Two of the three small cabinet doors I installed. All the doors are now in place.
Building a Book Shelf and the Navigation Box
Once I returned home it took a few days to get remotivated for more boat work. We have had about six days of nothing but rain. Hot, humid, overcast, sticky weather. Not very inspiring. But, after a couple of days it was time to get going. I started off sorting out how to mount the sextant box and the navigation tool box. I decided to build the nav box out of african mahogany and build it so that it is hinged under the side deck over the chart table along side the sextant box. They will both be hinged so I also ordered some more brass hinges from White Chapel Hardware. They sell high quality hardware. The hinges are first rate--100 percent brass and they are relatively inexpensive. I also wanted to build another book case. I built it right out of the the pages of the Cost Conscious Cruiser by L&L Pardey, 1st Ed, 1999, pg 262. It's a simple but elegant design that promotes good airflow to reduce mildew and the design fits nicely with the interior design of the Far Reach. The plan is to install it on the port bulkhead above the foot of the double berth in the forward cabin.
I made the book case from a drawing in The Cost Conscious Cruiser.
The next task was to build the navigation box to hold the navigation tools . . . parallel rules, protractors, dividers, pencils, etc. On my previous boats, I kept these things in a drawer or on a little rack attached to the bulkhead near the chart table. I don't have any drawers on the far reach but, I would like to try and keep them out of view so the boat does not look cluttered. Unlike the book case, I glued this together with Tite Bond III. It took a lot of clamps. I used half laps to build a strong glue joint. I did not "float" the bottom panel. The wood is quarter sawn, well seasoned, and small dimensioned so I don't think wood movement will be an issue. But, I'll know soon enough and will, in due time, be able to see first hand if that was a good assumption. It will be mounted under the side deck above the chart table and then hinged to drop down for access to the contents.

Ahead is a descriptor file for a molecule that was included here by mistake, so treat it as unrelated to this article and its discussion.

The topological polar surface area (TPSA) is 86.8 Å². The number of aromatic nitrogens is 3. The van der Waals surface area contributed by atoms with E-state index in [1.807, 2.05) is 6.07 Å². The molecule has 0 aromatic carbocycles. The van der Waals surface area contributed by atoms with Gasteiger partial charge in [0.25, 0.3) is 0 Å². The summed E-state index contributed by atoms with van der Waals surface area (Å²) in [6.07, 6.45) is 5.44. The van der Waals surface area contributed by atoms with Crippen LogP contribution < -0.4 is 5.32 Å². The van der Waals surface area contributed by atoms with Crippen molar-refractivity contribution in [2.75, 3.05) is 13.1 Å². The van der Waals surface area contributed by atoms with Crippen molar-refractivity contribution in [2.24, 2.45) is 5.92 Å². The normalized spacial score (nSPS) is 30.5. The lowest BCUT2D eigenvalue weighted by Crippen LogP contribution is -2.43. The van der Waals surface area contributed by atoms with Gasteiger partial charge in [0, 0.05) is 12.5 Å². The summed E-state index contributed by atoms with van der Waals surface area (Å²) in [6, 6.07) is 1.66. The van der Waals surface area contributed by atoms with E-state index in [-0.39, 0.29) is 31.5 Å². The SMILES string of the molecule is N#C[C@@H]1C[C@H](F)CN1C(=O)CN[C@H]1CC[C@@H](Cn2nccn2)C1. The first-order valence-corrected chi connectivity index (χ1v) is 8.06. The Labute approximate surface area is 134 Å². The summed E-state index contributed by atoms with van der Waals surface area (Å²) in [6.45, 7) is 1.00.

I also decided to finish up the trim around the companionway ladder under the bridge deck. It took a couple of hours to lay out, mill, trim, radius, sand, and install. Satisfied with the way the trim fit, I removed them, numbered them, and took them to the garage to apply the first coat of varnish. We will apply the first three coats of varnish there. Then, for the final three to four coats, we will move them to a climate controlled room where there is very little dust. For now, we applied the first coat of Epifanes high gloss varnish in the normal manner--cut 50 percent with mineral sprits. We will varnish a little every day for the next few days between working on other tasks. By the time we get six or seven coats applied the hinges will have arrived and we can then install the nav box and trim and check them off the list.
I applied the first coat of Epifanes varnish cut 50 percent with mineral spirits.
19 Aug 14
With the navigation box properly varnished and an additional coat of varnish on the sextant box it was time to mount them under the side deck and over the chart table. It took some careful measuring and some head scratching to come up with a way to support the boxes. Once I had a plan, it went together pretty easily. I used solid brass butt hinges from White Chapel Hardware and brass woodpecker latches from Rockler. I repurposed the brass chain which left over from the anchor portlight keepers we installed last year. I took the top off the sextant box so that there is as much room as possible under the box for books. It also allows a little more airflow.
The nav bos is to the left and the sextant box to the right. Under the hinged top is the ice box.
The navigation tools are handy yet secure and out of the way.